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How can people in London afford private nurseries?

(31 Posts)
Booklover Mon 18-Apr-05 19:47:13

I would like to go back to work, in fact I had a job offer for 3 days a week, which I am happy to do, but looking at the nursery costs in London (North London) the salary for 3 days would hardly cover the nursery costs? How do people do it? Is it cheaper to find a childminder? I am not British but have lived in the UK for about 8 years now, ds has just turned one and I am just trying to get used to the different system of childcare and the costs....

CountessDracula Mon 18-Apr-05 19:51:19

Not sure about where you live, but around here (SW London) nurseries are the same price as childminders (or cheaper)

CountessDracula Mon 18-Apr-05 19:53:38

I guess that in London the salaries are often higher so the childcare is higher - you need to charge a reasonable amount to recruit suitable staff, it's a vicious circle really.

motherinferior Mon 18-Apr-05 20:15:36

A childminder might be cheaper, IF this is only for one child; but yes, parents in the UK pay more in childcare costs than in most of Western Europe. How do we manage? Search me. I shell out £230 a week to my childminder. I get very good care in return, I should point out, and she's deeply fabulous, but she can't exactly be minting it either, even though she does take more kids.

pabla Mon 18-Apr-05 20:47:45

When I went back to work after dd was born (over 7 yrs ago) the cost of a nursery or childminder was about the same. I opted for a nursery as it gave me more flexibility in drop off/pick up times and dd loved it there. i think the costs have gone up a lot lately. When dd left to go to school, nearly four years ago, it cost £650 per month for a full-time place. It is now £800. The increase in cost is way above the rate of inflation over that time period, but maybe staff costs have gone up a lot in that time too. I think too it is proportionally more expensive to use a nursery on a part time basis.

PrettyCandles Mon 18-Apr-05 20:53:08

I know several mums who work because they want to or need to emotionally or intellectually - but are not financially better-off for doing so because of the cost of childcare. Unfortunately part-time childcare often works out more per hour than full-time childcare.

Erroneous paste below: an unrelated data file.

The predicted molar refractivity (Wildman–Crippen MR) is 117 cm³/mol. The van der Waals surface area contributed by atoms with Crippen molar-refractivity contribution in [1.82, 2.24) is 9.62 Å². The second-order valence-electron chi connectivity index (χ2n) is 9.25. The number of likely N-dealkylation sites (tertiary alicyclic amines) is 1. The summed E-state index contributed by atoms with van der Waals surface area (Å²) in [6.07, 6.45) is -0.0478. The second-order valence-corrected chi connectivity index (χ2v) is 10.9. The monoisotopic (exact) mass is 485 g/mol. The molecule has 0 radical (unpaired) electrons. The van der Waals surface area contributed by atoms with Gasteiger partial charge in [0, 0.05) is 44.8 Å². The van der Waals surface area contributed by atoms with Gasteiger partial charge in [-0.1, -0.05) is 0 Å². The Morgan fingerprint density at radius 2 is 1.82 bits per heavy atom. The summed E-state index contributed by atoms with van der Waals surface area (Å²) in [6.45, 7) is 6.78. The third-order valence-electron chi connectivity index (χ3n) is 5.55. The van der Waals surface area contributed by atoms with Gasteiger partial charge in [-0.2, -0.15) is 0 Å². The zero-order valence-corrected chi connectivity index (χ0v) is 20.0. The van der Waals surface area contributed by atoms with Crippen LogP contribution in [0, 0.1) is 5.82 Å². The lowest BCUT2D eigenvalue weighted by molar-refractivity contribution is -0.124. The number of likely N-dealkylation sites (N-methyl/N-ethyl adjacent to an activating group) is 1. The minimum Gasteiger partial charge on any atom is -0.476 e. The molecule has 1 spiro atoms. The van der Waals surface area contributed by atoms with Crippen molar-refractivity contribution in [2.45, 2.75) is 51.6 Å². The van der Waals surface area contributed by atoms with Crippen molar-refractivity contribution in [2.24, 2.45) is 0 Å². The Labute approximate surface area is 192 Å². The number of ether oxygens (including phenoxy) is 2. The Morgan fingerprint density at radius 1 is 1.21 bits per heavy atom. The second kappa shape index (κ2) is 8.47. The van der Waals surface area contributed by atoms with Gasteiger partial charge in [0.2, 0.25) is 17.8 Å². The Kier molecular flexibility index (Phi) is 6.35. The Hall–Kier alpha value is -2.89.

No help - sorry.

bubble99 Mon 18-Apr-05 23:29:17

I'm a nursery owner and have to say that Countess Dracula is spot on when she says that nurseries need to pay decent salaries to secure and, most importantly, retain good staff. When we set out to open our two nurseries we decided to offer salaries well above the usual rate. We are in SW London and the cost of living here is high. Property prices and council tax in particular. As a result we have employed some fantastic staff. Childcare is seen by many as a second rate job. It is, in fact, one of the most important jobs going. Children in full daycare spend so much time with the staff that it is important that these people are excellent, loving role models. Many providers pay staff poorly and provide poor working conditions, resulting in high staff turnover which is unsettling for children.

Our full daycare rate works out at £3.20 per hour for children from 18 months (we do not provide care for children younger than this) which to me seems a reasonable rate.

stitch Mon 18-Apr-05 23:31:20

i think working conditions here are particularly unchildfriendly.
i wonder how peopole can afford to work too

Chandra Mon 18-Apr-05 23:34:51

Vey reasonable Bubble, I'm not in London and I pay far more than that. But as you say, if the staff is good is worth it. HOwever, I understand that many of us wonder if it's worth it to work when most of the salary goes to pay childcare fees.

bubble99 Tue 19-Apr-05 00:02:46

All of the children currently attending one of our nurseries are sessional. Three sessions a week seems to be the average. Our parents are either freelance workers at home or part- time employees. Our sessions are more expensive at £25 for five hours but for each session, morning or afternoon we provide a sustantial two course meal. All of our fresh ingredients, meat, poultry, fruit, veg and dairy are certified organic and we have a professional chef. We also provide free nappies and sun cream and any extra- curricular activities are included in the price. In addition we do not charge a "Registration Fee". As parents we've always hated being charged £50 to have our name entered into a database If a parent puts their child's name down on our waiting list and then changes their mind we will simply offer the place to the next available person. We may lose out in the short term but morally it feels right.

Bearess Tue 19-Apr-05 01:23:14

I went to look at a nursery after having ds - we lived in Fulham at the time, the nursery was in Wandsworth... £70 per day other nurseries were nowhere near as high but huge waiting lists - ended up being SAHM.

suzywong Tue 19-Apr-05 01:35:51

that's great and very interesting bubble, do you manage to attract any male staff? Just wondered as generally men to tend to see early childhood/caring jobs as not "proper" jobs due to low wages and Im' sure there must be some men who would like to work in the field if the wages were ... well let's be frank here... mansize.

Don't get me started on the wage gap

bobbybob Tue 19-Apr-05 02:29:27